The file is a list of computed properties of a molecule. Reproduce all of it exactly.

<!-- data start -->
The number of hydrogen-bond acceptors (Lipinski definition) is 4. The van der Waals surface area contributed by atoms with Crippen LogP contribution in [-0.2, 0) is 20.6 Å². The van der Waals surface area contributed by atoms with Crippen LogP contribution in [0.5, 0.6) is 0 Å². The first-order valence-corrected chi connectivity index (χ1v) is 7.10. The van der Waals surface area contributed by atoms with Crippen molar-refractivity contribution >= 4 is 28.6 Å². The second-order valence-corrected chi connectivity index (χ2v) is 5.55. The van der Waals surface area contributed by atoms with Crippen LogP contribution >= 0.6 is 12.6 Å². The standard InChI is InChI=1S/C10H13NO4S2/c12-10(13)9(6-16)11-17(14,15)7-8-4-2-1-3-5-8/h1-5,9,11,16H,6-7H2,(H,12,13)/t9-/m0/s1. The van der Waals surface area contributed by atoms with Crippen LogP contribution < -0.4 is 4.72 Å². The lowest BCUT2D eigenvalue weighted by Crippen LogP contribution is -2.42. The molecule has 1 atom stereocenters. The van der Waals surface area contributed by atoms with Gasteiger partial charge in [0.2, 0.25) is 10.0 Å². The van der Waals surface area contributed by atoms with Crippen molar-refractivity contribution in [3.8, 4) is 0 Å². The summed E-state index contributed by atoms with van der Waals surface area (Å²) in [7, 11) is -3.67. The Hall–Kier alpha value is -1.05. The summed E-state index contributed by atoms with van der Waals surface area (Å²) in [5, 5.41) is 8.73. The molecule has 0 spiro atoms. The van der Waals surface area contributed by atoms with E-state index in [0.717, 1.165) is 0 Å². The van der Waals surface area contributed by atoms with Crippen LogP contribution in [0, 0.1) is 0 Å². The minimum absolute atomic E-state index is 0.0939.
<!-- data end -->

The number of hydrogen-bond acceptors (Lipinski definition) is 4. The van der Waals surface area contributed by atoms with Crippen LogP contribution in [-0.2, 0) is 20.6 Å². The van der Waals surface area contributed by atoms with Crippen LogP contribution in [0.5, 0.6) is 0 Å². The first-order valence-corrected chi connectivity index (χ1v) is 7.10. The van der Waals surface area contributed by atoms with Crippen molar-refractivity contribution >= 4 is 28.6 Å². The second-order valence-corrected chi connectivity index (χ2v) is 5.55. The van der Waals surface area contributed by atoms with Crippen LogP contribution >= 0.6 is 12.6 Å². The standard InChI is InChI=1S/C10H13NO4S2/c12-10(13)9(6-16)11-17(14,15)7-8-4-2-1-3-5-8/h1-5,9,11,16H,6-7H2,(H,12,13)/t9-/m0/s1. The van der Waals surface area contributed by atoms with Crippen LogP contribution < -0.4 is 4.72 Å². The lowest BCUT2D eigenvalue weighted by Crippen LogP contribution is -2.42. The molecule has 1 atom stereocenters. The van der Waals surface area contributed by atoms with Gasteiger partial charge in [0.2, 0.25) is 10.0 Å². The van der Waals surface area contributed by atoms with Crippen molar-refractivity contribution in [3.8, 4) is 0 Å². The summed E-state index contributed by atoms with van der Waals surface area (Å²) in [7, 11) is -3.67. The Hall–Kier alpha value is -1.05. The summed E-state index contributed by atoms with van der Waals surface area (Å²) in [5, 5.41) is 8.73. The molecule has 0 spiro atoms. The van der Waals surface area contributed by atoms with E-state index in [0.717, 1.165) is 0 Å². The van der Waals surface area contributed by atoms with Crippen LogP contribution in [0, 0.1) is 0 Å². The minimum absolute atomic E-state index is 0.0939.